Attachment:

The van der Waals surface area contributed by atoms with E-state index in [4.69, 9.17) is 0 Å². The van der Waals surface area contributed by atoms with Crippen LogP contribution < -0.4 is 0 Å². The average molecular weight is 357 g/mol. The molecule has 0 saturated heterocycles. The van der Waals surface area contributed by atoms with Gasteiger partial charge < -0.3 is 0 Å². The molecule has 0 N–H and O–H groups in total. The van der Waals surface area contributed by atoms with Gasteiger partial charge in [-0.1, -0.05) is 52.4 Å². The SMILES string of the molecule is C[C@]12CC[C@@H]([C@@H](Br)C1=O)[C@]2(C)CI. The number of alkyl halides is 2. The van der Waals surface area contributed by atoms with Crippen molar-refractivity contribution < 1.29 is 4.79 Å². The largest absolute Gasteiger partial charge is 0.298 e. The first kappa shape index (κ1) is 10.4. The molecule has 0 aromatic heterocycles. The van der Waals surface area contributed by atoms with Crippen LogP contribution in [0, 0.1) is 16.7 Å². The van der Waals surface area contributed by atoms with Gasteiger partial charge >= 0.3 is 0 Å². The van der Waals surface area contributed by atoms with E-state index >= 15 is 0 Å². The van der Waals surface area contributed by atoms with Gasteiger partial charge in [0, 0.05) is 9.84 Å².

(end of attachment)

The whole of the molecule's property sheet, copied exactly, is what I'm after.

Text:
The van der Waals surface area contributed by atoms with E-state index in [4.69, 9.17) is 0 Å². The van der Waals surface area contributed by atoms with Crippen LogP contribution < -0.4 is 0 Å². The average molecular weight is 357 g/mol. The molecule has 0 saturated heterocycles. The van der Waals surface area contributed by atoms with Gasteiger partial charge < -0.3 is 0 Å². The molecule has 0 N–H and O–H groups in total. The van der Waals surface area contributed by atoms with Gasteiger partial charge in [-0.1, -0.05) is 52.4 Å². The SMILES string of the molecule is C[C@]12CC[C@@H]([C@@H](Br)C1=O)[C@]2(C)CI. The number of alkyl halides is 2. The van der Waals surface area contributed by atoms with Crippen molar-refractivity contribution < 1.29 is 4.79 Å². The largest absolute Gasteiger partial charge is 0.298 e. The first kappa shape index (κ1) is 10.4. The molecule has 0 aromatic heterocycles. The van der Waals surface area contributed by atoms with Crippen LogP contribution in [0, 0.1) is 16.7 Å². The van der Waals surface area contributed by atoms with Gasteiger partial charge >= 0.3 is 0 Å². The van der Waals surface area contributed by atoms with E-state index >= 15 is 0 Å². The van der Waals surface area contributed by atoms with Gasteiger partial charge in [0, 0.05) is 9.84 Å².